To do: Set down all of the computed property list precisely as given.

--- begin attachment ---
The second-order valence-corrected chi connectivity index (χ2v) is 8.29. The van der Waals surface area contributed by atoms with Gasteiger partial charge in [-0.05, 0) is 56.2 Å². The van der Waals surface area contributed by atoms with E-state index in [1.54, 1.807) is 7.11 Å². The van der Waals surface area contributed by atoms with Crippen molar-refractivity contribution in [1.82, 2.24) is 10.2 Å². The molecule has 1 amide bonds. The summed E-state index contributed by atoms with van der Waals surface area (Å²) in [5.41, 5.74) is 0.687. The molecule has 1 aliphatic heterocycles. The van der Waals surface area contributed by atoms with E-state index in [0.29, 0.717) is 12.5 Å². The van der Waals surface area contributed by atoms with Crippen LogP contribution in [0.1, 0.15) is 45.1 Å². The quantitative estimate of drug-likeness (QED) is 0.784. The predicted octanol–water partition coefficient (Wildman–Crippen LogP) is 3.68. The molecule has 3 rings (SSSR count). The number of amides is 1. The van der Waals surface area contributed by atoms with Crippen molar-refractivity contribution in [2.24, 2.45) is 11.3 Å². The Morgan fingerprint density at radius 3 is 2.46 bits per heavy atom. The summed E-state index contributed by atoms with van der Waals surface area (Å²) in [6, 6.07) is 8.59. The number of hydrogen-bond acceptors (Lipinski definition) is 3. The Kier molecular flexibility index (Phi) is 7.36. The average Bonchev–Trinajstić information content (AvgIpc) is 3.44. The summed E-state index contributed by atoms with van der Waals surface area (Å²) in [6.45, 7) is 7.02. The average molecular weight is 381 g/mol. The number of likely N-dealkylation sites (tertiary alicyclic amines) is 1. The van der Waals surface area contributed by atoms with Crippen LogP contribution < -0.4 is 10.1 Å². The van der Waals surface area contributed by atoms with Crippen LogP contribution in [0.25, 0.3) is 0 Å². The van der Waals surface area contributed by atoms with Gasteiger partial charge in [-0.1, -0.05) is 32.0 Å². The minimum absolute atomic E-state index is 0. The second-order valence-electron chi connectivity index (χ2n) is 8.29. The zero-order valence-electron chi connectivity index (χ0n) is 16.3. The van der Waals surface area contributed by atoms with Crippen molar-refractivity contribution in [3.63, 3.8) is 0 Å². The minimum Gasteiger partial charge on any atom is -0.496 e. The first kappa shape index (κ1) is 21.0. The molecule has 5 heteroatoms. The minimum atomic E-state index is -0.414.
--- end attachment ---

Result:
The second-order valence-corrected chi connectivity index (χ2v) is 8.29. The van der Waals surface area contributed by atoms with Gasteiger partial charge in [-0.05, 0) is 56.2 Å². The van der Waals surface area contributed by atoms with E-state index in [1.54, 1.807) is 7.11 Å². The van der Waals surface area contributed by atoms with Crippen molar-refractivity contribution in [1.82, 2.24) is 10.2 Å². The molecule has 1 amide bonds. The summed E-state index contributed by atoms with van der Waals surface area (Å²) in [5.41, 5.74) is 0.687. The molecule has 1 aliphatic heterocycles. The van der Waals surface area contributed by atoms with E-state index in [0.29, 0.717) is 12.5 Å². The van der Waals surface area contributed by atoms with Crippen LogP contribution in [0.1, 0.15) is 45.1 Å². The quantitative estimate of drug-likeness (QED) is 0.784. The predicted octanol–water partition coefficient (Wildman–Crippen LogP) is 3.68. The molecule has 3 rings (SSSR count). The number of amides is 1. The van der Waals surface area contributed by atoms with Crippen molar-refractivity contribution in [2.24, 2.45) is 11.3 Å². The Morgan fingerprint density at radius 3 is 2.46 bits per heavy atom. The summed E-state index contributed by atoms with van der Waals surface area (Å²) in [6, 6.07) is 8.59. The number of hydrogen-bond acceptors (Lipinski definition) is 3. The Kier molecular flexibility index (Phi) is 7.36. The average Bonchev–Trinajstić information content (AvgIpc) is 3.44. The summed E-state index contributed by atoms with van der Waals surface area (Å²) in [6.45, 7) is 7.02. The average molecular weight is 381 g/mol. The number of likely N-dealkylation sites (tertiary alicyclic amines) is 1. The van der Waals surface area contributed by atoms with Crippen LogP contribution < -0.4 is 10.1 Å². The van der Waals surface area contributed by atoms with Crippen LogP contribution in [0.25, 0.3) is 0 Å². The van der Waals surface area contributed by atoms with Gasteiger partial charge in [-0.1, -0.05) is 32.0 Å². The minimum absolute atomic E-state index is 0. The second-order valence-electron chi connectivity index (χ2n) is 8.29. The zero-order valence-electron chi connectivity index (χ0n) is 16.3. The van der Waals surface area contributed by atoms with Crippen molar-refractivity contribution in [3.63, 3.8) is 0 Å². The minimum Gasteiger partial charge on any atom is -0.496 e. The first kappa shape index (κ1) is 21.0. The molecule has 5 heteroatoms. The minimum atomic E-state index is -0.414.